The Poetical Works of Thomas Moore, Volume 7

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Longman, Orme, Brown, Green, and Longmans, 1841
 

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Página 1 - ALAS ! how light a cause may move Dissension between hearts that love ! Hearts that the world in vain had tried, And sorrow but more closely tied ; That stood the storm when waves were rough, Yet in a sunny hour fall off, Like ships that have gone down at sea, When heaven was all tranquillity...
Página 29 - One hour of a passion so sacred is worth Whole ages of heartless and wandering bliss ; And, oh ! if there be an Elysium on earth, It is this, it is this.
Página 57 - Oh ! it sickens the heart to see bosoms so hollow, And spirits so mean in the great and high-born ; To think what a long line of titles may follow The relics of him who died — friendless and lorn ! How proud they can press to the funeral array Of one whom they shunned in his sickness and sorrow : — How bailiffs may seize his last blanket to-day, Whose pall shall be held up by nobles to-morrow...
Página 345 - — what a different sound That word had in my youthful ears ! And how, each time the day comes round, Less and less white its mark appears ! When first our scanty years are told, It seems like pastime to grow old ; And, as Youth counts the shining links, That Time around him binds so fast, Pleased with the task, he little thinks How hard that chain will press at last. Vain was the man, and false as vain, Who said * — " were he ordain'd to run " His long career of life again, " He would do all...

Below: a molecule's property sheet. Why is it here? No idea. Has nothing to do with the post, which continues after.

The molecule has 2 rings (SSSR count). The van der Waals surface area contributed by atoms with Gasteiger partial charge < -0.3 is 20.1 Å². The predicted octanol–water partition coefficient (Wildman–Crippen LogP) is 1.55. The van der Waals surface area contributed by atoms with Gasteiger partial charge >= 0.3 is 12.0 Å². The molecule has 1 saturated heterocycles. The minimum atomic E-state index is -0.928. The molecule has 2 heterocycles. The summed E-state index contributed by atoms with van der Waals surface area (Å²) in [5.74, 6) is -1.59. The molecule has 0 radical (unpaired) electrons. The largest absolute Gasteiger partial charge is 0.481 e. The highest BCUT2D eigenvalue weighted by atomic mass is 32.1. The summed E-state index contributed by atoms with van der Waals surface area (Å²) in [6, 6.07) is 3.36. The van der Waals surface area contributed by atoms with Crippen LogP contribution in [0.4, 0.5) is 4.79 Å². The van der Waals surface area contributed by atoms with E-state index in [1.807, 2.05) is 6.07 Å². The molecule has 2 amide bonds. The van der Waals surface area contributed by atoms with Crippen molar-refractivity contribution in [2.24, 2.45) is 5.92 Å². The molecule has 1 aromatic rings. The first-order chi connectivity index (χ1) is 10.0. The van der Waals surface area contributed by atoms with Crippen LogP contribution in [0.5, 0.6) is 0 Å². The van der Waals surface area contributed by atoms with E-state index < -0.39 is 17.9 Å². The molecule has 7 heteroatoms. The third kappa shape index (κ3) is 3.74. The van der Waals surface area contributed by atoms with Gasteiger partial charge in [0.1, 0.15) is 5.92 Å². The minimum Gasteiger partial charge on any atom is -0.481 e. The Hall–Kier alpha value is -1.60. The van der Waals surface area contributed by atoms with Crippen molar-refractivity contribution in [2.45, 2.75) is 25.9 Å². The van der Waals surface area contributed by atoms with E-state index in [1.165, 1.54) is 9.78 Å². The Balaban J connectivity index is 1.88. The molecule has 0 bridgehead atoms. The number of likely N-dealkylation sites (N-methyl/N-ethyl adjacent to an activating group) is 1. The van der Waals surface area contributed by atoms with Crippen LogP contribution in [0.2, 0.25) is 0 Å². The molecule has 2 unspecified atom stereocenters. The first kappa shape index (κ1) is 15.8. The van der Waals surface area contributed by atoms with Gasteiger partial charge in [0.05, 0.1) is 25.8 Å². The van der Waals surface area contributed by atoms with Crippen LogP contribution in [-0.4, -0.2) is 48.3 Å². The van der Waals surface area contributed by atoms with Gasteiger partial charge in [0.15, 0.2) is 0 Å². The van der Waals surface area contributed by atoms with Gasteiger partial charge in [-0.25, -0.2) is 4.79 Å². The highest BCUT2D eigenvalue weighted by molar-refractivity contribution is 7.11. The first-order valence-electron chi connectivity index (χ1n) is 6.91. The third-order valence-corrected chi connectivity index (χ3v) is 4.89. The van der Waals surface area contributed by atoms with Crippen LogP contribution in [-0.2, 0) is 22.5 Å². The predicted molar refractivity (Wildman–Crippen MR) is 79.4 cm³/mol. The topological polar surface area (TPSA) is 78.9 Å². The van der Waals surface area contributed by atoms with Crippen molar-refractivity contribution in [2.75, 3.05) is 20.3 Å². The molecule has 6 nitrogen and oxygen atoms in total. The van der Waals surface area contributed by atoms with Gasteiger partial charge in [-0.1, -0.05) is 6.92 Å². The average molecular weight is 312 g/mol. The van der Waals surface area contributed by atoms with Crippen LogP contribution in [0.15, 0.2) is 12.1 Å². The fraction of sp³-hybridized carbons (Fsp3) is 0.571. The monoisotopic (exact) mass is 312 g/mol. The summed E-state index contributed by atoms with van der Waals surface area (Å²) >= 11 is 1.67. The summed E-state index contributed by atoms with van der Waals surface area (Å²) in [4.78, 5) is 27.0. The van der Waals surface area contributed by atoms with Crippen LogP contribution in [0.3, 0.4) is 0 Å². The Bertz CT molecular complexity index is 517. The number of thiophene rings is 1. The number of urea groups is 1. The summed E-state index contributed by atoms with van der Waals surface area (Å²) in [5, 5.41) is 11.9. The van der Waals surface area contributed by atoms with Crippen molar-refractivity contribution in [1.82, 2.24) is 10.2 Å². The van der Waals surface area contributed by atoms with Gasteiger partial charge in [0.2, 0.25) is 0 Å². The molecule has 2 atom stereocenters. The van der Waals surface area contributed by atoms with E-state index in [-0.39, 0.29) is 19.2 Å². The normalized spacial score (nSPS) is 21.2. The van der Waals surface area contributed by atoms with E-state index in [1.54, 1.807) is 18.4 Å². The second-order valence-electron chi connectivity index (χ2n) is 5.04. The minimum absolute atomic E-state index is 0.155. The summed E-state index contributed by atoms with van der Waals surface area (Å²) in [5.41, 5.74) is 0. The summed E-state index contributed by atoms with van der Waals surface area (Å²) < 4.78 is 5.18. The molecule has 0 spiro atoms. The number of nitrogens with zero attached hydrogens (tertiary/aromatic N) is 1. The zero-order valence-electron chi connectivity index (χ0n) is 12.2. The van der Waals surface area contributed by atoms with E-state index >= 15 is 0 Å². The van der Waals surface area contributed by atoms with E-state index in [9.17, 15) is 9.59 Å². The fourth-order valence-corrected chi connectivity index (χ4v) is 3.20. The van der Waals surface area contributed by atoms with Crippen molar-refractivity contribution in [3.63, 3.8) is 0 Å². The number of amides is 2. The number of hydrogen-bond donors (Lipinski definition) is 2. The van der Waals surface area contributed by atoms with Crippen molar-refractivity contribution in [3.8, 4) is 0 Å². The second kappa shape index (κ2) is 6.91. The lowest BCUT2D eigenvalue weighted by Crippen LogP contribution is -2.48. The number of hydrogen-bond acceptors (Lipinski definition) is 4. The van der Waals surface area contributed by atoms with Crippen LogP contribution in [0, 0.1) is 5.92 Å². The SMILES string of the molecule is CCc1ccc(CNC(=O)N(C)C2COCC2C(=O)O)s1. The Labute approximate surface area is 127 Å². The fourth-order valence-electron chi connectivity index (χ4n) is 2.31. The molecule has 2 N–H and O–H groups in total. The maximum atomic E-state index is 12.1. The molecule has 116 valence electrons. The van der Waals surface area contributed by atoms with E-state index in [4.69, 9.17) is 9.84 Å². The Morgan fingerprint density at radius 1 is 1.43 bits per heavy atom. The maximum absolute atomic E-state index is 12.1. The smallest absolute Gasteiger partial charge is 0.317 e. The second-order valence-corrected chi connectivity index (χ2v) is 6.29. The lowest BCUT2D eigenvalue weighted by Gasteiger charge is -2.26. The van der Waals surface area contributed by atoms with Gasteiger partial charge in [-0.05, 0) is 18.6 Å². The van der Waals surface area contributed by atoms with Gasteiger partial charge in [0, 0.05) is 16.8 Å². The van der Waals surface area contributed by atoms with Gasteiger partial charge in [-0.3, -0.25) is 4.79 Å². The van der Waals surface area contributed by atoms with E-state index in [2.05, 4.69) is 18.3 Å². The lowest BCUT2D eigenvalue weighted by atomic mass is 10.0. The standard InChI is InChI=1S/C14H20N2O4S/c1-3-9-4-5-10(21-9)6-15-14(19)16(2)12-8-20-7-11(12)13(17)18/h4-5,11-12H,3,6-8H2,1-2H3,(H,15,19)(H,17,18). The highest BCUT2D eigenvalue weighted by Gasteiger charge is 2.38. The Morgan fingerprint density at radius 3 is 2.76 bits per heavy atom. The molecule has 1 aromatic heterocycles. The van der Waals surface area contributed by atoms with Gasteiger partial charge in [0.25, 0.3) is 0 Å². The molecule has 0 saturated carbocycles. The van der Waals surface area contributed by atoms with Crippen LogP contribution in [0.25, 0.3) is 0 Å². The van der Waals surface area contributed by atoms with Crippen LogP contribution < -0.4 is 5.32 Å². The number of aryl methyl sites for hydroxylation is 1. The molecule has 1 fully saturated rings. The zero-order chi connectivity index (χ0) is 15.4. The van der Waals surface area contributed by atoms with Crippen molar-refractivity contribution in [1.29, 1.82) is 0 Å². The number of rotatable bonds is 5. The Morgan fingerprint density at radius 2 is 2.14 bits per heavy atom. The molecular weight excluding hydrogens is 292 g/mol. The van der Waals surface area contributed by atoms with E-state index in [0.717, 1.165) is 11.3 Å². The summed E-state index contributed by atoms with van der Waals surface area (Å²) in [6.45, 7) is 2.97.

Página xx - But, never yet, by night or day, In dew of spring or summer's ray, Did the sweet Valley shine so gay As now it shines — all love and light, Visions by day and feasts by night ! A happier smile illumes each brow, With quicker spread each heart uncloses, And all is ecstasy, — for now The Valley holds its Feast of Roses.
Página xviii - Its temples, and grottos, and fountains as clear As the love-lighted eyes that hang over their wave? Oh! to see it at sunset, — when warm o'er the Lake Its splendour at parting a summer eve throws, Like a bride, full of blushes, when ling'ring to take A last look of her mirror at night ere she goes...
Página 8 - The tube-rose, with her silvery light, That in the gardens of Malay Is call'd the Mistress of the Night, So like a bride, scented and bright, She comes out when the sun's away.
Página 370 - AY — down to the dust with them, slaves as they are, From this hour, let the blood in their dastardly veins, That shrunk at the first touch of Liberty's war, Be wasted for tyrants, or stagnate in chains.
Página 17 - Ere the blabbing eastern scout, The nice Morn on the Indian steep, From her cabined loop-hole peep, 140 And to the tell-tale Sun descry Our concealed solemnity.
Página xix - Or to see it by moonlight, — when mellowly shines The light o'er its palaces, gardens, and shrines ; When the water-falls gleam, like a quick fall of stars, And the nightingale's hymn from the Isle of Chenars Is broken by laughs and light echoes of feet...

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